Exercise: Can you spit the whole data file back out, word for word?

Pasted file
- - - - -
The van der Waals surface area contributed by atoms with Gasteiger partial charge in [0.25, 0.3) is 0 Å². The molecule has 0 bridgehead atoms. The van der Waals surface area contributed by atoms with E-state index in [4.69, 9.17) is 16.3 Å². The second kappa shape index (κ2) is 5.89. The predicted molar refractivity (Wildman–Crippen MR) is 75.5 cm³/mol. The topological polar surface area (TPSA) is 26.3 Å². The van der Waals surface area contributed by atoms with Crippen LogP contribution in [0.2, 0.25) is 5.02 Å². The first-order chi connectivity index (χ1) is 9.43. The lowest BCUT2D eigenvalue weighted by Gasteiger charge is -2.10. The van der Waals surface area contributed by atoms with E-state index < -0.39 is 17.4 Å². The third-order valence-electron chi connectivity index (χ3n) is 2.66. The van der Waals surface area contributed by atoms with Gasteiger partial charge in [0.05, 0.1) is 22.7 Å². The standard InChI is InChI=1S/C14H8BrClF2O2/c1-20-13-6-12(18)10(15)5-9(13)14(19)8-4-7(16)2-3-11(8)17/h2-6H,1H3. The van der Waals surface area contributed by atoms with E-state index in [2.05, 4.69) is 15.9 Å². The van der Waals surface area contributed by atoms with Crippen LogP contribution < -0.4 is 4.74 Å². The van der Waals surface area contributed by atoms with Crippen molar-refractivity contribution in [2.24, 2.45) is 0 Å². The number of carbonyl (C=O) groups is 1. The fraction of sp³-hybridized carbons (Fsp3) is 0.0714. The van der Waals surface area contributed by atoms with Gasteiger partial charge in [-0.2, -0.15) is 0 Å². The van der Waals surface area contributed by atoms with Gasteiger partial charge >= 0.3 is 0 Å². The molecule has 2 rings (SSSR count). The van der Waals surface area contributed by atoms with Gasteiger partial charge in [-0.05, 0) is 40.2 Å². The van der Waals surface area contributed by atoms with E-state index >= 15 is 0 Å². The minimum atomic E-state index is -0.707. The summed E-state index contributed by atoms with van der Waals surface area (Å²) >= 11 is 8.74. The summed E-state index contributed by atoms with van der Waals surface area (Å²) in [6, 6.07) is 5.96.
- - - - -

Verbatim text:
The van der Waals surface area contributed by atoms with Gasteiger partial charge in [0.25, 0.3) is 0 Å². The molecule has 0 bridgehead atoms. The van der Waals surface area contributed by atoms with E-state index in [4.69, 9.17) is 16.3 Å². The second kappa shape index (κ2) is 5.89. The predicted molar refractivity (Wildman–Crippen MR) is 75.5 cm³/mol. The topological polar surface area (TPSA) is 26.3 Å². The van der Waals surface area contributed by atoms with Crippen LogP contribution in [0.2, 0.25) is 5.02 Å². The first-order chi connectivity index (χ1) is 9.43. The lowest BCUT2D eigenvalue weighted by Gasteiger charge is -2.10. The van der Waals surface area contributed by atoms with E-state index < -0.39 is 17.4 Å². The third-order valence-electron chi connectivity index (χ3n) is 2.66. The van der Waals surface area contributed by atoms with Gasteiger partial charge in [0.05, 0.1) is 22.7 Å². The standard InChI is InChI=1S/C14H8BrClF2O2/c1-20-13-6-12(18)10(15)5-9(13)14(19)8-4-7(16)2-3-11(8)17/h2-6H,1H3. The van der Waals surface area contributed by atoms with E-state index in [2.05, 4.69) is 15.9 Å². The van der Waals surface area contributed by atoms with Crippen LogP contribution < -0.4 is 4.74 Å². The van der Waals surface area contributed by atoms with Crippen molar-refractivity contribution in [2.24, 2.45) is 0 Å². The number of carbonyl (C=O) groups is 1. The fraction of sp³-hybridized carbons (Fsp3) is 0.0714. The van der Waals surface area contributed by atoms with Gasteiger partial charge in [-0.2, -0.15) is 0 Å². The van der Waals surface area contributed by atoms with Gasteiger partial charge >= 0.3 is 0 Å². The molecule has 2 rings (SSSR count). The van der Waals surface area contributed by atoms with Gasteiger partial charge in [-0.05, 0) is 40.2 Å². The van der Waals surface area contributed by atoms with E-state index >= 15 is 0 Å². The minimum atomic E-state index is -0.707. The summed E-state index contributed by atoms with van der Waals surface area (Å²) >= 11 is 8.74. The summed E-state index contributed by atoms with van der Waals surface area (Å²) in [6, 6.07) is 5.96.